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Arctic Ice Hits Annual Max and it’s 6th Lowest on Record

By Andrew Freedman and Michael D. Lemonick

The skin of sea ice that covers the Arctic Ocean has reached its maximum extent for 2013, the National Snow and Ice Data Center announced Monday, and the annual melt season has begun. As of March 15, ice covered 5.84 million square miles of ocean, the sixth-lowest since satellite observations began in the 1970’s, and 283,000 square miles lower than the 1979-2000 average. Reflecting the influence of global warming, the 10 lowest sea ice maximums have all occurred over the past 10 years.

Animation of the ice fracture using satellite AVHRR data.
Credit: Arctic Sea Ice blog via NSIDC.

Last summer’s ice minimum, moreover, was the lowest on record, with 2007 coming in a distant second. Taken together, it’s one more sign that the planet is warming under the influence of heat-trapping greenhouse gases.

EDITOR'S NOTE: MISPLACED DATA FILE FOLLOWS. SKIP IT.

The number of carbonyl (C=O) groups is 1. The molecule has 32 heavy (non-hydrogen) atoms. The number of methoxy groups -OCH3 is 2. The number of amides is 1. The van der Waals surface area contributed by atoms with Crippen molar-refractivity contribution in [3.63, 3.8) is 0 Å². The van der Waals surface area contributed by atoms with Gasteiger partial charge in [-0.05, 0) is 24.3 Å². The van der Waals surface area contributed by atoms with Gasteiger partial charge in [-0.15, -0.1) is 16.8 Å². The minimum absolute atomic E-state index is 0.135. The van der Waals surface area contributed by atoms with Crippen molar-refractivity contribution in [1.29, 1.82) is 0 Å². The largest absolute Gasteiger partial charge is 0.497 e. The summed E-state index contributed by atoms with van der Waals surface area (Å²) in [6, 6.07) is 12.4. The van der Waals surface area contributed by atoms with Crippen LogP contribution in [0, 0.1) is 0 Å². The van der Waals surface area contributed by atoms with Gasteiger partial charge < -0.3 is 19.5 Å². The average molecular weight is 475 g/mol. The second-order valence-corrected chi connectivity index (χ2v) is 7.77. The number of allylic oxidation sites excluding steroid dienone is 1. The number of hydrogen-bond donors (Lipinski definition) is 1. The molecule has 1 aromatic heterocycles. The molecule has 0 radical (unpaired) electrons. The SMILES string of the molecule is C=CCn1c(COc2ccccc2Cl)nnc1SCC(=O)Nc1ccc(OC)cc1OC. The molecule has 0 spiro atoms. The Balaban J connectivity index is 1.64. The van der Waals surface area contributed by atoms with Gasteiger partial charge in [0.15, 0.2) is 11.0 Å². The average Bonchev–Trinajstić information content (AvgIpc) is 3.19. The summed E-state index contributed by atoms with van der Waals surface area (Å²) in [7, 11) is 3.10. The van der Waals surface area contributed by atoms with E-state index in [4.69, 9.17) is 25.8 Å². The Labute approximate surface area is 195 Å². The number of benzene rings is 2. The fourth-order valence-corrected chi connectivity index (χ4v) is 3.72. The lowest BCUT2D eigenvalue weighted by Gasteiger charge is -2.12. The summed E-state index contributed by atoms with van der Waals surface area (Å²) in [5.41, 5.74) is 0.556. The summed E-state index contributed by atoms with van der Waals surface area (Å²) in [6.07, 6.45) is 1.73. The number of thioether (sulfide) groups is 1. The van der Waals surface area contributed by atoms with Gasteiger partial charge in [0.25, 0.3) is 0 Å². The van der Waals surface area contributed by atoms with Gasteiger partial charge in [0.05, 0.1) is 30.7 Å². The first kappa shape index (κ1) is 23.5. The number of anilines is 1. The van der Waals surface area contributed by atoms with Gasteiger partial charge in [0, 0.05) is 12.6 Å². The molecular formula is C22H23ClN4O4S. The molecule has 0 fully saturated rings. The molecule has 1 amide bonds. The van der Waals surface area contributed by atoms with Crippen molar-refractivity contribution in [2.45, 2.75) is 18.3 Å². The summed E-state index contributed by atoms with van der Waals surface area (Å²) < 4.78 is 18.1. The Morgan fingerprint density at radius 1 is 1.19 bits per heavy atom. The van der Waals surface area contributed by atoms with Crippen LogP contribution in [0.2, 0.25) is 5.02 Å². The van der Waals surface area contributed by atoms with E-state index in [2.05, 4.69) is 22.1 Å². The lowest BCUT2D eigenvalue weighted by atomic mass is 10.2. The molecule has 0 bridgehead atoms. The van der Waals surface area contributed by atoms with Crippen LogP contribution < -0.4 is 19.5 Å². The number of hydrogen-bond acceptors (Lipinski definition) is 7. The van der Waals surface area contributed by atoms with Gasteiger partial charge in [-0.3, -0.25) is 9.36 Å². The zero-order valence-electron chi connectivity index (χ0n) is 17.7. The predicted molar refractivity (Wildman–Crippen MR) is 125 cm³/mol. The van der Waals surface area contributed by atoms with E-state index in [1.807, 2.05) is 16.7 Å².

The Arctic is warming especially quickly, however, thanks to a sort of vicious cycle that operates between ice, ocean and sunlight. When the sea is covered with bright, reflective ice, incoming sunlight bounces back into space. When the darker water underneath is exposed, some of the Sun’s energy is absorbed, heating the seawater. That warms the air in turn, increasing the melting and exposing even more dark seawater to the incoming sunlight, and so on.

This feedback cycle, known as Arctic amplification, triggered by warming temperatures, has been reducing ice cover more or less steadily for the past 40 years, at least. This sea ice decline may be impacting areas well outside the Arctic Circle, by setting in motion a chain of events that lead to altered weather patterns in the Northern Hemisphere, favoring some types of extreme weather events.